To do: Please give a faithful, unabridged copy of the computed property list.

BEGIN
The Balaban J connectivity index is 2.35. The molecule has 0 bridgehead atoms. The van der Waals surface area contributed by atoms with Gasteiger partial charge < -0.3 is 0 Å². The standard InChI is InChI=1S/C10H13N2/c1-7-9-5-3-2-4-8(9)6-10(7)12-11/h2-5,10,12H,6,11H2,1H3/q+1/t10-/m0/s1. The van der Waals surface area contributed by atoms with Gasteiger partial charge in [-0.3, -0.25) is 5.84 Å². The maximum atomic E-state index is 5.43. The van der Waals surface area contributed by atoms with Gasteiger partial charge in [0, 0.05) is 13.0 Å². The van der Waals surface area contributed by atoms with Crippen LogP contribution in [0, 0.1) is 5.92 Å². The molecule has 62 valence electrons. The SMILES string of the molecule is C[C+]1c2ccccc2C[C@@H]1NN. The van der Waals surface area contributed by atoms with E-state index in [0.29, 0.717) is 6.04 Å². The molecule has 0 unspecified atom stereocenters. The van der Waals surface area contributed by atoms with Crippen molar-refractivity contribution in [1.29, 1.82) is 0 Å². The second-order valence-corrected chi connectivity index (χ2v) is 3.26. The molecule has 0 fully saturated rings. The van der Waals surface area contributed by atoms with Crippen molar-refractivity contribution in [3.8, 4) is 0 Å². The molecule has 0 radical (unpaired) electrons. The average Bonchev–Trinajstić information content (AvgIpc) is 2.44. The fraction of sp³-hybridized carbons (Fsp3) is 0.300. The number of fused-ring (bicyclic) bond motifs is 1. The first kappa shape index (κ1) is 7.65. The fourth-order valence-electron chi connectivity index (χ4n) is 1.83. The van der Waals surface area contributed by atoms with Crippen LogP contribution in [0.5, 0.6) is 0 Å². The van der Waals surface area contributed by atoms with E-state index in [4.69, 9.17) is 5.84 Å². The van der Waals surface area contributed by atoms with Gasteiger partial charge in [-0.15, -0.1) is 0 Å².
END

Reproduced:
The Balaban J connectivity index is 2.35. The molecule has 0 bridgehead atoms. The van der Waals surface area contributed by atoms with Gasteiger partial charge < -0.3 is 0 Å². The standard InChI is InChI=1S/C10H13N2/c1-7-9-5-3-2-4-8(9)6-10(7)12-11/h2-5,10,12H,6,11H2,1H3/q+1/t10-/m0/s1. The van der Waals surface area contributed by atoms with Gasteiger partial charge in [-0.3, -0.25) is 5.84 Å². The maximum atomic E-state index is 5.43. The van der Waals surface area contributed by atoms with Gasteiger partial charge in [0, 0.05) is 13.0 Å². The van der Waals surface area contributed by atoms with Crippen LogP contribution in [0, 0.1) is 5.92 Å². The molecule has 62 valence electrons. The SMILES string of the molecule is C[C+]1c2ccccc2C[C@@H]1NN. The van der Waals surface area contributed by atoms with E-state index in [0.29, 0.717) is 6.04 Å². The molecule has 0 unspecified atom stereocenters. The van der Waals surface area contributed by atoms with Crippen molar-refractivity contribution in [1.29, 1.82) is 0 Å². The second-order valence-corrected chi connectivity index (χ2v) is 3.26. The molecule has 0 fully saturated rings. The van der Waals surface area contributed by atoms with Crippen molar-refractivity contribution in [3.8, 4) is 0 Å². The molecule has 0 radical (unpaired) electrons. The average Bonchev–Trinajstić information content (AvgIpc) is 2.44. The fraction of sp³-hybridized carbons (Fsp3) is 0.300. The number of fused-ring (bicyclic) bond motifs is 1. The first kappa shape index (κ1) is 7.65. The fourth-order valence-electron chi connectivity index (χ4n) is 1.83. The van der Waals surface area contributed by atoms with Crippen LogP contribution in [0.5, 0.6) is 0 Å². The van der Waals surface area contributed by atoms with E-state index in [4.69, 9.17) is 5.84 Å². The van der Waals surface area contributed by atoms with Gasteiger partial charge in [-0.15, -0.1) is 0 Å².